Defining the global function of human genes is challenging and often relies on studying genes of interest in other vertebrates or cell models amenable to genetic manipulations. Naturally occurring homozygous loss-of-function variants and gene deletions (KO) in humans represent unique settings to interrogate global gene functions and relationships with clinical conditions [1]. For example, loss-of-function variants of the APOC3 and PCSK9 genes reduce levels of triglycerides and low-density lipoprotein, respectively, and afford protection against coronary heart disease [2, 3]. Such cases are rare, and variants that inactivate genes are often missed by studies relying on exome array sequencing [4]. The glycosyltransferase enzymes UGT2B17 and UGT2B28 are encoded by two of the ten most commonly deleted genes of the human genome [5]. By contrast, no complete deletion of other UGTs, including the highly related UGT2B15 gene, has been experimentally documented [6]. Frequencies of complete homozygous UGT2B17 and UGT2B28 gene deletions vary from 4% in Africans to 9% in Caucasians and 70% in Asians for UGT2B17 and from 2% in Asians and 3% in Caucasians to 10% in Africans for UGT2B28 (Fig. 1) [7, 8]. UGT2B17 and UGT2B28 germline deletions and differential expression have been associated with a number of clinical conditions such as risk and progression of prostate cancer (PCa), but also leukaemia, oesophageal, colorectal, lung, bladder and breast cancers [9,10,11,12,13,14]. They have been also linked to other conditions such as bone mineral density and osteoporosis, graft-versus-host diseases, endometriosis as well as Sjogren’s syndrome and Addison’s disease, two autoimmune diseases of salivary/lacrimal and adrenal glands, respectively (Fig. 1) [15,16,17,18,19,20,21,22,23]. However, the mechanisms underlying the links between deficiencies in UGT2B17 and UGT2B28 metabolic pathways and numerous diseases such as PCa remain largely unknown.

Fig. 1: Summary of current clinical and biochemical knowledge on human UGT2B17 and UGT2B28.
figure 1

Frequencies of UGT complete gene deletions (KO) vary among ethnic groups. (a) UGT2B17 homozygous gene deletion: Caucasians: 9%; Africans: 4%; Asians: 70% [7]. (b) UGT2B28 homozygous gene deletion: Caucasians: 3%; Africans: 10%; Asians: 2% (based on the frequency of the tag SNP rs12507041 GG genotype reported in the 1000 Genome project Phase 3 (;r=4:69395647-69396647;v=rs12507041;vdb=variation;vf=96007771; searched May 31, 2021). References to relevant literature are provided in the text. FA fatty acids, G UGT-derived glucuronide products, GI gastrointestinal. 1Complete tissue expression profile is provided in Supplementary Fig. S1.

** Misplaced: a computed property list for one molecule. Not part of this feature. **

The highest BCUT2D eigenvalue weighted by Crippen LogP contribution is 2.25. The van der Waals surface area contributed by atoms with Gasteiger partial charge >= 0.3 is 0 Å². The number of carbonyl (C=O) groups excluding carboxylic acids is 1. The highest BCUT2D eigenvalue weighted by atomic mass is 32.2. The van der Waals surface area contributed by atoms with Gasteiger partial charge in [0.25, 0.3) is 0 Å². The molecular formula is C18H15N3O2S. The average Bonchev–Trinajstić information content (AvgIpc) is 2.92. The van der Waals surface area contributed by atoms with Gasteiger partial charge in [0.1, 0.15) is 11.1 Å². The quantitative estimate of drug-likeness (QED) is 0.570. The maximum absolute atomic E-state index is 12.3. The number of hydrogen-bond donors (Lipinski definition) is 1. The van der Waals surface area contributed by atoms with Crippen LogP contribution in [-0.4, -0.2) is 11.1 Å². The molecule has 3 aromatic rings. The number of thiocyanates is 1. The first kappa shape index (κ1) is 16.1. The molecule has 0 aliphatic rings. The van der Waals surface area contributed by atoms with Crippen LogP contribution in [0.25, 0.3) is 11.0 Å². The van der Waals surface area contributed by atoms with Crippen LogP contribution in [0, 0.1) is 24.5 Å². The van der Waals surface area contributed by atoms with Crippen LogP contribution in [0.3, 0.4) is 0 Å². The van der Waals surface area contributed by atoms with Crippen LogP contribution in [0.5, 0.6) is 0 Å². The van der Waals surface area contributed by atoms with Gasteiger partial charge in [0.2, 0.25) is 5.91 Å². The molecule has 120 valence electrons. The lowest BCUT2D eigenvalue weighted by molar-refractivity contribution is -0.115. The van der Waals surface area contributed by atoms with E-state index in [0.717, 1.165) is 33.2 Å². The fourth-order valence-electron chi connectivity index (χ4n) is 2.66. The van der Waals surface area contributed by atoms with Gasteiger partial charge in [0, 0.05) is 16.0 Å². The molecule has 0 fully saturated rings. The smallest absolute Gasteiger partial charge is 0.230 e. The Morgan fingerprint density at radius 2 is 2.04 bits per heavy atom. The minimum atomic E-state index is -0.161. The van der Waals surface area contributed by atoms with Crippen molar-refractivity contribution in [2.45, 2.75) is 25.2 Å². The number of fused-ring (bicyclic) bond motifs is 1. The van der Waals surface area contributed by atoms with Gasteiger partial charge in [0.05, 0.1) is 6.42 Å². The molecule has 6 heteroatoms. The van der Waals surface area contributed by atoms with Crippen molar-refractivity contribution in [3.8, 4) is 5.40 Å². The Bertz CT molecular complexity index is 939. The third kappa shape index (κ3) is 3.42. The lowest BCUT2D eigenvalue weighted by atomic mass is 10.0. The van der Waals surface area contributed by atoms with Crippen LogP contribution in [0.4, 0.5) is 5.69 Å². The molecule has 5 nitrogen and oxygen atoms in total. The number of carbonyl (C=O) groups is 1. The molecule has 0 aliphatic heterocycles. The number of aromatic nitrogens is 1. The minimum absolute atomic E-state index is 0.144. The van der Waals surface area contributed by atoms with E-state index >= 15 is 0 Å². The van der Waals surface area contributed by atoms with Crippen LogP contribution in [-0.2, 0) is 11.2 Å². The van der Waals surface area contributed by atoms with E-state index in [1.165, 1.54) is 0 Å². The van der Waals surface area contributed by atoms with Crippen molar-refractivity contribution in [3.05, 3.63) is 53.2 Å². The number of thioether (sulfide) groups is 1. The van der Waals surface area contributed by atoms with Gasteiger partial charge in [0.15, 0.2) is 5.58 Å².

UGT2B17 and UGT2B28 are part of a family of 22 glycosyltransferases best known for their detoxification functions targeting drugs and other xenobiotics, mainly exerted in the liver, gastrointestinal tract and kidneys. They also participate in the homoeostasis of endogenous molecules, such as steroid hormones, in a variety of tissues, including the prostatic tissue, but their endogenous functions remain largely unexplored, and especially for UGT2B28 (Fig. 1 and Supplementary Fig. S1) [24]. In fact, the enzymatic function of the UGT2B28 protein has been studied in only one previous study, based on its overexpression in HEK293 cells [25]. Based on this limited understanding, one underlying mechanism for their contribution to the aetiology and aggressiveness of some diseases relates to a perturbed steroidome (steroid metabolome), evidenced in biological fluids and tissues in diverse clinical settings, including hormone-sensitive conditions such as PCa, puberty and doping [10, 13, 20, 26,27,28,29,30,31]. A few previous ‘omics studies have also identified perturbations of the UGT-associated “pentose and glucuronate interconversion pathway” in a core metabolic signature associated with several cancers, including advanced PCa [32,33,34].